One comment that keeps coming up from clients is, “they never read me my Miranda rights, this case should get thrown out, right?" My response is invariably – it’s more complicated than that.
In this article, I will explain what the Miranda warnings are, when they need to be used by law enforcement, and what happens if law enforcement fails to use them.
1) The Miranda Warnings – One principle that sets the US Criminal Justice System apart from other systems is the Fifth Amendment right to remain silent and not incriminate oneself. In order for this principle to matter, the US Supreme Court has said that when arresting a suspect, law enforcement must read the Miranda Warnings to the suspect so that he or she is aware of his or her rights. While each jurisdiction has its own specific version of the Miranda Warnings, they typical warnings provide:
You have the right to remain silent;
Anything you say or do can and will be used against you in the court of law;
You have the right to an attorney;
If you cannot afford an attorney, one will be provided for you;
Do you understand these rights I have just read to you;
The law enforcement officer generally reads the warnings from a card. If you are read these warnings, keep note as to how the officer recalled them.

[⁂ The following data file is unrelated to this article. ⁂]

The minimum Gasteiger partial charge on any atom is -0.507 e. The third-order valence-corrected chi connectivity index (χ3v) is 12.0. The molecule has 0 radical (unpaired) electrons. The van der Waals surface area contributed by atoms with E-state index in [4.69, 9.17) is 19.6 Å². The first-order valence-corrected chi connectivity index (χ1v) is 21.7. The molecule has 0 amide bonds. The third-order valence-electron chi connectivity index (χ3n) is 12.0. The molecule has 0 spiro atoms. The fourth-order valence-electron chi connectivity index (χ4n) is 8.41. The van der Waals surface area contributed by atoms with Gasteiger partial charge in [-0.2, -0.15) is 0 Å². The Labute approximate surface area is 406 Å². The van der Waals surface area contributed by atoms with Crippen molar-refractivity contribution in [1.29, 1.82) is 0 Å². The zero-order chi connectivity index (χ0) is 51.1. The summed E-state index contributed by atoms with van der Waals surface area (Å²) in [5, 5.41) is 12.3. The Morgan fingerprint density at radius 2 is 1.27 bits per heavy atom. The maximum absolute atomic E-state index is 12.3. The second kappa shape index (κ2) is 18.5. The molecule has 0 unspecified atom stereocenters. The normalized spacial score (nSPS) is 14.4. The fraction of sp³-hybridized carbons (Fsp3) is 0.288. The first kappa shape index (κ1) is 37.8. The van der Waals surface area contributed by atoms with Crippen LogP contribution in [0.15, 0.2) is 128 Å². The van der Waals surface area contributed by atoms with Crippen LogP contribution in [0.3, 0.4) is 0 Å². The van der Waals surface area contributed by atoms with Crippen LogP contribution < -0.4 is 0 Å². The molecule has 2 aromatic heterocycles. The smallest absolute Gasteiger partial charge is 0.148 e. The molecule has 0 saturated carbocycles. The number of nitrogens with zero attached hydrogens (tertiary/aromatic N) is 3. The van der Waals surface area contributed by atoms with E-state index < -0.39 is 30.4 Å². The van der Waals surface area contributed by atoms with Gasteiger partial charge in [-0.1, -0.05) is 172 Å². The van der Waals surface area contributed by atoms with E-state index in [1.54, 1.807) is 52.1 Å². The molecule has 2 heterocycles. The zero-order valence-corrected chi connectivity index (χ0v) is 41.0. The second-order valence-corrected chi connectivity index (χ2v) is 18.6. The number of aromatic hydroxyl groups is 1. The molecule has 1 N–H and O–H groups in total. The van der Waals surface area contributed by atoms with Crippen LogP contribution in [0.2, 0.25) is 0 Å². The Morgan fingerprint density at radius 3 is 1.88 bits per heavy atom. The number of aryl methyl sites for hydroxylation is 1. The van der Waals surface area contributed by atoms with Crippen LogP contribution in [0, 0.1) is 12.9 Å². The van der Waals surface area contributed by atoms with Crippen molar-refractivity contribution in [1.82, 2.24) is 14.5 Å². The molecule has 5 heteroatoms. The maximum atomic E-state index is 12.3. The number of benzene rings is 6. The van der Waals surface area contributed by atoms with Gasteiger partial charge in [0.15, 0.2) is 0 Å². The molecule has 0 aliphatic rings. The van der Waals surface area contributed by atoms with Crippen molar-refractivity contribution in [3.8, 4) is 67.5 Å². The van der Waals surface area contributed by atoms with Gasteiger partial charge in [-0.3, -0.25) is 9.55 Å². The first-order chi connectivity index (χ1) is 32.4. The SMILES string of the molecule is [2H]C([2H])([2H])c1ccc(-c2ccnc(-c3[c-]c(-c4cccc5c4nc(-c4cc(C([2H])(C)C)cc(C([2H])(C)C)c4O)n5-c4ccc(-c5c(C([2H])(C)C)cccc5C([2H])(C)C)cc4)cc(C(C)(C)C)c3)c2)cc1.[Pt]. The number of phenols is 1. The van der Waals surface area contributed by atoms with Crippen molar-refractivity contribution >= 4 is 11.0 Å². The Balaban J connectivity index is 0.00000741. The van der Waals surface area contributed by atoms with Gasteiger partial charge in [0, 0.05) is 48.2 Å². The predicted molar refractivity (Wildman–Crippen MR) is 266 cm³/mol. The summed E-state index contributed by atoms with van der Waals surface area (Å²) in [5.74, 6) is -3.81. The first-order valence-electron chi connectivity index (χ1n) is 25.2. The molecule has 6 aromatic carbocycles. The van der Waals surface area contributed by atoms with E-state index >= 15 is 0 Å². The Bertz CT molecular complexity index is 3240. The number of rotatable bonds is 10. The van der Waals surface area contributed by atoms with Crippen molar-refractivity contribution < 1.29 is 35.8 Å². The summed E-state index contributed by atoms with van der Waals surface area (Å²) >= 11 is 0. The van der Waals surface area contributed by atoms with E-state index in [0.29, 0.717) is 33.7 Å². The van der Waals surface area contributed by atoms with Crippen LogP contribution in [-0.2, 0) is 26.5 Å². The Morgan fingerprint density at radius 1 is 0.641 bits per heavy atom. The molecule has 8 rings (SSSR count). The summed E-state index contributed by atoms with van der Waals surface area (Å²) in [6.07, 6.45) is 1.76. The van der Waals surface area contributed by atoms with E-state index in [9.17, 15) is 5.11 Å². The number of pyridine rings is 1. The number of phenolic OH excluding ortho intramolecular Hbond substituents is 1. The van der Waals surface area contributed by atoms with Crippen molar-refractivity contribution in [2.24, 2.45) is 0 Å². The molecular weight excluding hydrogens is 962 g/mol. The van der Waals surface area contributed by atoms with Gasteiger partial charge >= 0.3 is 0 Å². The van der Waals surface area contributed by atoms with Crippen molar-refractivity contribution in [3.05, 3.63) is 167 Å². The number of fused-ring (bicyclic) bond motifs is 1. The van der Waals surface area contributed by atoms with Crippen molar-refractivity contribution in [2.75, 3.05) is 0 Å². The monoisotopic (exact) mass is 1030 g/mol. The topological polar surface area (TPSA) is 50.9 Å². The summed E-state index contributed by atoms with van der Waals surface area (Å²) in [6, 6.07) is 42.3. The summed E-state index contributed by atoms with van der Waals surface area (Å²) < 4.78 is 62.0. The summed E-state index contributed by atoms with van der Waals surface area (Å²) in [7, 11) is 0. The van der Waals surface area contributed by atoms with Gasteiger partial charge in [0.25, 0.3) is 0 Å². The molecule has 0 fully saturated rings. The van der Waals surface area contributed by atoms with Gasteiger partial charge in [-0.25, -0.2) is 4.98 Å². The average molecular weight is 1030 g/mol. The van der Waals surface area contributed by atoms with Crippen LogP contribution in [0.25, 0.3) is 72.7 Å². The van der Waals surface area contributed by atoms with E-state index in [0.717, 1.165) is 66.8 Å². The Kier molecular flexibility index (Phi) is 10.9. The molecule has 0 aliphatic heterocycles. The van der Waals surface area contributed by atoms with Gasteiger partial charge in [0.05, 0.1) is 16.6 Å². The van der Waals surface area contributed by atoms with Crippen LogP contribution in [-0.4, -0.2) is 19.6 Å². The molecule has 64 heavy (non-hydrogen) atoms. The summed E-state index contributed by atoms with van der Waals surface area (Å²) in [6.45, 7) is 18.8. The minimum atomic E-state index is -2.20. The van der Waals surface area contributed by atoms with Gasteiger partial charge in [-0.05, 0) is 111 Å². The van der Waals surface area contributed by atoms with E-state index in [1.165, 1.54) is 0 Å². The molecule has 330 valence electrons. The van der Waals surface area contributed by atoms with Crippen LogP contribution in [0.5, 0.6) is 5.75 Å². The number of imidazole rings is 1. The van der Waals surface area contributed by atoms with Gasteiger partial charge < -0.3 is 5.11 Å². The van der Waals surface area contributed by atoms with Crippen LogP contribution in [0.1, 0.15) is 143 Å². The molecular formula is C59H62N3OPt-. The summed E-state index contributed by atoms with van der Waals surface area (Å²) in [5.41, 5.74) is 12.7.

2) When Must Miranda be Read – Many think that during any encounter with law enforcement, the officer must read Miranda – this is not true. Miranda must be read when the suspect is: 1) in CUSTODY and 2) being INTERROGATED. While the meaning of “interrogated" is generally straight forward (are the questions asked those that one would expect an incriminating statement would be made), whether the suspect is in “custody" is usually the more difficult fact to establish. While most would think they were in custody by feeling pressured by law enforcement not to leave, it’s actually a much higher standard – the functional equivalent to a formal arrest. Generally, hand cuffs and locked doors usually must be involved. However, the law is fluid and can be interpreted in different ways.
3) What a Violation of Miranda Means – When a suspect is in custody AND about to be interrogated, the law enforcement officer questioning the subject must read the Miranda Warnings. If the officer fails to do so, the resulting statements are inadmissible during a criminal trial. So, if the suspect confesses to possessing the drugs, striking the complainant, stealing the widget, etc., that cannot be used as evidence against him.
In addition to that, if the statement leads to physical evidence, that physical evidence is also inadmissible. Therefore, if the stolen widget was found because the suspect said it was hidden in the bushes, both the statement and the widget are inadmissible.
While a violation of Miranda does not necessarily equate to a dismissal of the charge, it can certainly be used to keep out vital evidence. In some instances, it won’t matter. In others, it could mean a dismissal of the charge. And still others, the importance of the violation could fall anywhere in between.
If you have any more questions about the Miranda Warnings or other questions, feel free to contact me at BenGlassLaw.
James S. Abrenio
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